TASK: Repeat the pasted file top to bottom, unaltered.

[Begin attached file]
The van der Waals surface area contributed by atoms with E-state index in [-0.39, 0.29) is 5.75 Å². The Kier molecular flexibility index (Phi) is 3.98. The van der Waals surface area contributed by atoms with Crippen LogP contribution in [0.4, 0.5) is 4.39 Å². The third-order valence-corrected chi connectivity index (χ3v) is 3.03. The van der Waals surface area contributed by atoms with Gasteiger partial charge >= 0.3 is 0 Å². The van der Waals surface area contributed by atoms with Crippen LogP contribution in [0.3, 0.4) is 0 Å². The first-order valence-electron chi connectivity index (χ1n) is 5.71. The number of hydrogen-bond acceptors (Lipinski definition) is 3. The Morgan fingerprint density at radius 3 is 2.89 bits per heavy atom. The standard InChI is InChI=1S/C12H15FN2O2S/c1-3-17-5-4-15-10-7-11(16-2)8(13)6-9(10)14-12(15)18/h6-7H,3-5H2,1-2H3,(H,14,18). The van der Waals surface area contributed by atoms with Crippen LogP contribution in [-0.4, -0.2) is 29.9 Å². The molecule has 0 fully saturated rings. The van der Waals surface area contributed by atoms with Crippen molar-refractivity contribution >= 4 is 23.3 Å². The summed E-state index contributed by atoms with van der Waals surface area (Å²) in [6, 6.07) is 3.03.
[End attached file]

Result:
The van der Waals surface area contributed by atoms with E-state index in [-0.39, 0.29) is 5.75 Å². The Kier molecular flexibility index (Phi) is 3.98. The van der Waals surface area contributed by atoms with Crippen LogP contribution in [0.4, 0.5) is 4.39 Å². The third-order valence-corrected chi connectivity index (χ3v) is 3.03. The van der Waals surface area contributed by atoms with Gasteiger partial charge >= 0.3 is 0 Å². The van der Waals surface area contributed by atoms with Crippen LogP contribution in [0.3, 0.4) is 0 Å². The first-order valence-electron chi connectivity index (χ1n) is 5.71. The number of hydrogen-bond acceptors (Lipinski definition) is 3. The Morgan fingerprint density at radius 3 is 2.89 bits per heavy atom. The standard InChI is InChI=1S/C12H15FN2O2S/c1-3-17-5-4-15-10-7-11(16-2)8(13)6-9(10)14-12(15)18/h6-7H,3-5H2,1-2H3,(H,14,18). The van der Waals surface area contributed by atoms with Crippen LogP contribution in [-0.4, -0.2) is 29.9 Å². The molecule has 0 fully saturated rings. The van der Waals surface area contributed by atoms with Crippen molar-refractivity contribution >= 4 is 23.3 Å². The summed E-state index contributed by atoms with van der Waals surface area (Å²) in [6, 6.07) is 3.03.